Read Matthew 16:13-19.
“You are Peter, and on this rock I will build my church, and the gates of Hades will not overcome it” (v. 18).
If ever the Auburn football team of 2004 needed a leader, this was the moment.
The Tigers were 2-0 and ranked 14th after wins over Louisiana-Monroe and Mississippi State, but the fourth-ranked LSU Tigers blew into town as the defending national champions and the favorites. For most of the game, they played the part, leading 9-3 when Auburn got the ball at its 40 with only 6:37 to play. If Auburn was truly going to be a championship contender, somebody had to step forward and lead right now. Somebody did.
That somebody was quarterback Jason Campbell, who had “endured considerable criticism and blame throughout the 2003 season and still had so much to prove — not only to the fans, but to his coaches, teammates and himself.” So when Campbell stepped into the huddle with all the pressure of the season on his shoulders, he took charge.
Guard Danny Lindsey remembered that Campbell said, “Y’all get me the best protection you can give because we’re fixin’ to go down and score and win the game.” Said Lindsey, “We believed him.” “When I heard Jason say that,” wide receiver Courtney Taylor said, “I knew it was our time.”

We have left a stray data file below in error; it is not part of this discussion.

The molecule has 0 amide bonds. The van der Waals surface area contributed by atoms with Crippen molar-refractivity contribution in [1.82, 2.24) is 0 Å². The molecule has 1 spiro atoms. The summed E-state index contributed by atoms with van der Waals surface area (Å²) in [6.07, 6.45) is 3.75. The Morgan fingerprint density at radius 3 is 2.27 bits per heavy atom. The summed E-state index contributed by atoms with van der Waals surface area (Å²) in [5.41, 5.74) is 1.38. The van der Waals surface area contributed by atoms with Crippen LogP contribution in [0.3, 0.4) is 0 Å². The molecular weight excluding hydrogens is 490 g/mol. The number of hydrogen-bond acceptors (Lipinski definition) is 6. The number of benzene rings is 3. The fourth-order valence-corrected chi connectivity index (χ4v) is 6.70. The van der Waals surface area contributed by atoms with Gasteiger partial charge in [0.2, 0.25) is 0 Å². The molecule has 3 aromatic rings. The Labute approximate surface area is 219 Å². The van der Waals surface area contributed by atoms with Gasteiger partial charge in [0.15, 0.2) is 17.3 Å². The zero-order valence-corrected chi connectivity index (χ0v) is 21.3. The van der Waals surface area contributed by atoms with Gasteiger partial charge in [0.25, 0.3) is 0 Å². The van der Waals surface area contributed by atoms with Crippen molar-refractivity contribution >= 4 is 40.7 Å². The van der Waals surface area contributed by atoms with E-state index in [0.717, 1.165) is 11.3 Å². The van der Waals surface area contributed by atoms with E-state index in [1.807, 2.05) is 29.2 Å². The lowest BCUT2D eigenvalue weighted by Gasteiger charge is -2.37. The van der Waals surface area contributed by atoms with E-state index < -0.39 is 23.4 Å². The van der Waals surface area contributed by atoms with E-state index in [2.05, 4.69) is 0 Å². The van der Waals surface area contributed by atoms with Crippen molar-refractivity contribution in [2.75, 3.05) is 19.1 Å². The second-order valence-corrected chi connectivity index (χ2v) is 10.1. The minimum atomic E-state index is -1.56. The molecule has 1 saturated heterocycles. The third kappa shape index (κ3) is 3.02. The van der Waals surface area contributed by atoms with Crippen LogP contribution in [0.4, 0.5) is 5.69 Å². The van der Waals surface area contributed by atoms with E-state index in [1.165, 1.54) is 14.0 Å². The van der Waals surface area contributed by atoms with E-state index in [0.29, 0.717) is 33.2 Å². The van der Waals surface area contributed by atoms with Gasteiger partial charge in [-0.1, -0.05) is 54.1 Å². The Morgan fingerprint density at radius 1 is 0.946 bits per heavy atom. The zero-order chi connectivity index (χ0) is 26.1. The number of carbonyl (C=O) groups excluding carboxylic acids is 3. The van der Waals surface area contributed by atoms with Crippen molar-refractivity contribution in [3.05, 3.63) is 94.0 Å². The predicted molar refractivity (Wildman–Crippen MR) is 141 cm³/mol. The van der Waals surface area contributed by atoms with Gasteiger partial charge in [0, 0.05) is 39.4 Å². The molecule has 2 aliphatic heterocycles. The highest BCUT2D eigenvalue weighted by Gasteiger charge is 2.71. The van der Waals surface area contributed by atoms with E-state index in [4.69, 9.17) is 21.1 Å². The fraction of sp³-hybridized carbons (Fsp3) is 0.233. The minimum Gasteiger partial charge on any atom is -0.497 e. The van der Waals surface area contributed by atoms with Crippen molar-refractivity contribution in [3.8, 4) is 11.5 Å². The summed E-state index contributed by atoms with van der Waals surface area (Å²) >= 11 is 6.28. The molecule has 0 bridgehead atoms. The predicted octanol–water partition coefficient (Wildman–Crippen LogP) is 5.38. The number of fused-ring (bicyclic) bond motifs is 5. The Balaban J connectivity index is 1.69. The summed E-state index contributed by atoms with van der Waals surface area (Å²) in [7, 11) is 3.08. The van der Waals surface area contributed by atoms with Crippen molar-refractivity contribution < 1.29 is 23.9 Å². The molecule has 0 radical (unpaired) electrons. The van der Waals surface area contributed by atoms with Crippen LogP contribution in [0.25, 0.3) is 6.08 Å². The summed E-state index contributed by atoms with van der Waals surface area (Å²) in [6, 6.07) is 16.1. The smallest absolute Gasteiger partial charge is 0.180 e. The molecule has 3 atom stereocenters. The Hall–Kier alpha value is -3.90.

It was. Campbell led the Tigers on the legendary 60-yard drive that pulled out a 10-9 win. Tight end Cooper Wallace said, “Jason definitely showed a lot of leadership right there. He kept talking to us in the huddle, calming us down.” The touchdown came when Campbell hit Taylor with a 16-yard pass with only 1:14 left.
Jason Campbell led the Tigers all the way to an undefeated season.
Every aspect of life that involves people — every organization, every group, every project, every team — must have a leader. If goals are to be reached, somebody must take charge.
The early Christian church was no different. Jesus knew this, so he designated the leader in Simon Peter, who was, in fact, quite an unlikely choice to assume such an awesome, world-changing responsibility. In Twelve Ordinary Men, John MacArthur described Simon as “ambivalent, vacillating, impulsive, unsubmissive.” That
hardly sounds like a man to inspire confidence in his leadership skills. Yet, Peter became, according to MacArthur, “the greatest preacher among the apostles” and the “dominant figure” in the birth of the church.
The implication for your own life is obvious and unsettling. You may think you lack the attributes necessary to make a good leader for Christ. But consider Simon Peter, an ordinary man who allowed Christ to rule his life and became the foundation upon which the Christian church was built.
Leadership, like coaching, is fighting for the hearts and souls of men and getting them to believe in you. — Legendary Grambling coach Eddie Robinson
God’s leaders are men and women who allow Jesus to lead them.